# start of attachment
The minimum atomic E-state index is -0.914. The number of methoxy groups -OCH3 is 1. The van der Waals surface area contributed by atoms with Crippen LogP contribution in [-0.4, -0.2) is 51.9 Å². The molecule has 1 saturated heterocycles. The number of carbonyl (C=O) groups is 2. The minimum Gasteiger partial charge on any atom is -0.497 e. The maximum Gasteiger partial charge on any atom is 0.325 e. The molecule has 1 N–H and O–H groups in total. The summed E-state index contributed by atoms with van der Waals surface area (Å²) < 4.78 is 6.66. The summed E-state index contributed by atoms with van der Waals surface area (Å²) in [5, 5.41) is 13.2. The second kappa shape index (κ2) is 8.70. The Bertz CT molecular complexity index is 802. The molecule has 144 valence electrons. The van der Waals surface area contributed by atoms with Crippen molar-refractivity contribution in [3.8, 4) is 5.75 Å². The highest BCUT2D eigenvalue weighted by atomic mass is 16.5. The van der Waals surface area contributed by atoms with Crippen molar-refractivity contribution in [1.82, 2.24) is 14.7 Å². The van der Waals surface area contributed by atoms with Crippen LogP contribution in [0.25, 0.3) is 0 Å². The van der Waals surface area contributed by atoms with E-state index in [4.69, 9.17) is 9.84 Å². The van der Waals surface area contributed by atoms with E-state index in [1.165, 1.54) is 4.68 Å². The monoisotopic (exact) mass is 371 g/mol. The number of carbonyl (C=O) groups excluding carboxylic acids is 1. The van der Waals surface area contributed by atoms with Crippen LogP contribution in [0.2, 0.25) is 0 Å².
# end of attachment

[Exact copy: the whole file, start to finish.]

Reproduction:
The minimum atomic E-state index is -0.914. The number of methoxy groups -OCH3 is 1. The van der Waals surface area contributed by atoms with Crippen LogP contribution in [-0.4, -0.2) is 51.9 Å². The molecule has 1 saturated heterocycles. The number of carbonyl (C=O) groups is 2. The minimum Gasteiger partial charge on any atom is -0.497 e. The maximum Gasteiger partial charge on any atom is 0.325 e. The molecule has 1 N–H and O–H groups in total. The summed E-state index contributed by atoms with van der Waals surface area (Å²) < 4.78 is 6.66. The summed E-state index contributed by atoms with van der Waals surface area (Å²) in [5, 5.41) is 13.2. The second kappa shape index (κ2) is 8.70. The Bertz CT molecular complexity index is 802. The molecule has 144 valence electrons. The van der Waals surface area contributed by atoms with Crippen molar-refractivity contribution in [3.8, 4) is 5.75 Å². The highest BCUT2D eigenvalue weighted by atomic mass is 16.5. The van der Waals surface area contributed by atoms with Crippen molar-refractivity contribution in [1.82, 2.24) is 14.7 Å². The van der Waals surface area contributed by atoms with Crippen LogP contribution in [0.25, 0.3) is 0 Å². The van der Waals surface area contributed by atoms with E-state index in [4.69, 9.17) is 9.84 Å². The van der Waals surface area contributed by atoms with E-state index in [1.165, 1.54) is 4.68 Å². The monoisotopic (exact) mass is 371 g/mol. The number of carbonyl (C=O) groups excluding carboxylic acids is 1. The van der Waals surface area contributed by atoms with Crippen LogP contribution in [0.2, 0.25) is 0 Å².